Figures from Gallup’s historic polling show something similar. The most recent figure for Trump has his approval at 39 percent, same as the NBC-Journal poll. That’s eight points lower than Ronald Reagan or Clinton, who were each at 47 percent around the time of their first anniversaries as president.
This, despite the booming economy — which, Gallup noted on Thursday, may be because Americans still give Obama more credit for how the economy is doing.
But there’s an important caveat for any Democrats popping champagne bottles at Trump’s unpopularity. Over the past month or so, his numbers — and the GOP’s — have improved.
In RealClearPolitics’ average of approval polls, Trump’s been underwater since his second week in office. (Meaning that more people disapprove of his job performance than approve.) In May, the difference between those who approved and those who disapproved widened dramatically, so that Americans were about 15 points more likely to say they disapproved than approved. (That drop happened right after Trump fired James B. Comey as FBI director.)
In mid-December, that gap hit its widest point, with the percentage of those saying they disapproved being 21.1 points higher than those saying they approved. But since then, the gap has narrowed. Now, it’s just slightly lower than it was back in May.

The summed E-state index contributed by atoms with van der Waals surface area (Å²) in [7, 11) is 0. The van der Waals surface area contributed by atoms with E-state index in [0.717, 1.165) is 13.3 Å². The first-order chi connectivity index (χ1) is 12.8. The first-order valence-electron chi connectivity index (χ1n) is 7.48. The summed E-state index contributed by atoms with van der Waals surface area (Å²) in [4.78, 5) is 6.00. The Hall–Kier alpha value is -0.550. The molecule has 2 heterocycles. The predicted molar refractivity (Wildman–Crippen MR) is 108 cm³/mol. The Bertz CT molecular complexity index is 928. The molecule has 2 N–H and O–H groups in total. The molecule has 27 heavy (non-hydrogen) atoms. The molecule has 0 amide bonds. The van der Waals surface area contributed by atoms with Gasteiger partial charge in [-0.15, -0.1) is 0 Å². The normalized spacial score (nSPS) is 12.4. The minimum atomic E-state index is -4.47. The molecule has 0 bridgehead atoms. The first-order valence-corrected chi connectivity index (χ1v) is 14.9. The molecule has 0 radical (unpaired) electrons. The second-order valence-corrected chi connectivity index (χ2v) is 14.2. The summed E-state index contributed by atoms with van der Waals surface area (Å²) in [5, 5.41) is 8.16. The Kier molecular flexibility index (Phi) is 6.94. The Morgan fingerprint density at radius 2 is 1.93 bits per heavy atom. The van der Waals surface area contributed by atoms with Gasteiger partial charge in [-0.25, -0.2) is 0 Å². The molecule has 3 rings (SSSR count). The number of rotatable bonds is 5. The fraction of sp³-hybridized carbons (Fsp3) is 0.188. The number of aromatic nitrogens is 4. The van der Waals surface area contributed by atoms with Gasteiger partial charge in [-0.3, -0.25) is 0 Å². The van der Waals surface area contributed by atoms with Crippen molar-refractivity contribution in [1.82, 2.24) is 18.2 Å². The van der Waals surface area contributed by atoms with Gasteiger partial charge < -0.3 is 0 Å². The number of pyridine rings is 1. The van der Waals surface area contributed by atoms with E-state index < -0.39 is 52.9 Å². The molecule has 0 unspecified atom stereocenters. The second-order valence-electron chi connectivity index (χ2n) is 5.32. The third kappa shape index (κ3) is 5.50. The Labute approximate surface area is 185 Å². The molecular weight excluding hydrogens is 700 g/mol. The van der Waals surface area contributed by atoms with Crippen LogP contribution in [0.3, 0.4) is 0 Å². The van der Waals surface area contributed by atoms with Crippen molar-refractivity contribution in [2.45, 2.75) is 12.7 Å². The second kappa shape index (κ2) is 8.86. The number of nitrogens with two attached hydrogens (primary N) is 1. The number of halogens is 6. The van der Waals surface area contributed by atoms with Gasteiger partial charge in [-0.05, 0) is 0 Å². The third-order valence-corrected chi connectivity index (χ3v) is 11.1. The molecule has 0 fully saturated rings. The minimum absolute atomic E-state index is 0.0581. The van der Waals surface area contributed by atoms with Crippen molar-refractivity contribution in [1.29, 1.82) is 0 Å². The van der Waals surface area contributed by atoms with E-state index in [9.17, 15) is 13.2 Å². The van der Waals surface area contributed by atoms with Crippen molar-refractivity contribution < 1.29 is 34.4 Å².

Trump’s unpopularity has been one of the factors cited for predictions that the Republicans could face a bloodbath in congressional elections this November. Another factor that plays a role in those predictions are the numbers from the so-called generic ballot question: Who will you vote for in your local House race, the Democrat or Republican? (Or some similar wording.)
In mid-December, the Democratic advantage on that question hit a remarkable 13 points in the RealClearPolitics average. But since then, the gap has narrowed. In its most recent iteration, the average shows only a 9.1-point gap.
What changed? Trump signed into law a new tax bill passed by his party, for one thing, which may have spurred a positive response from some quarters. It also seems like the surges in December were anomalies and that Trump’s current position is a reversion to the post-May norm. (After all, the turnaround in Trump’s approval started before that bill was signed.)
In short, though, Trump dodged a bullet. Had this dip happened now, at the time that people were gearing up for their first-year assessments, Trump’s position would have looked even worse than it is.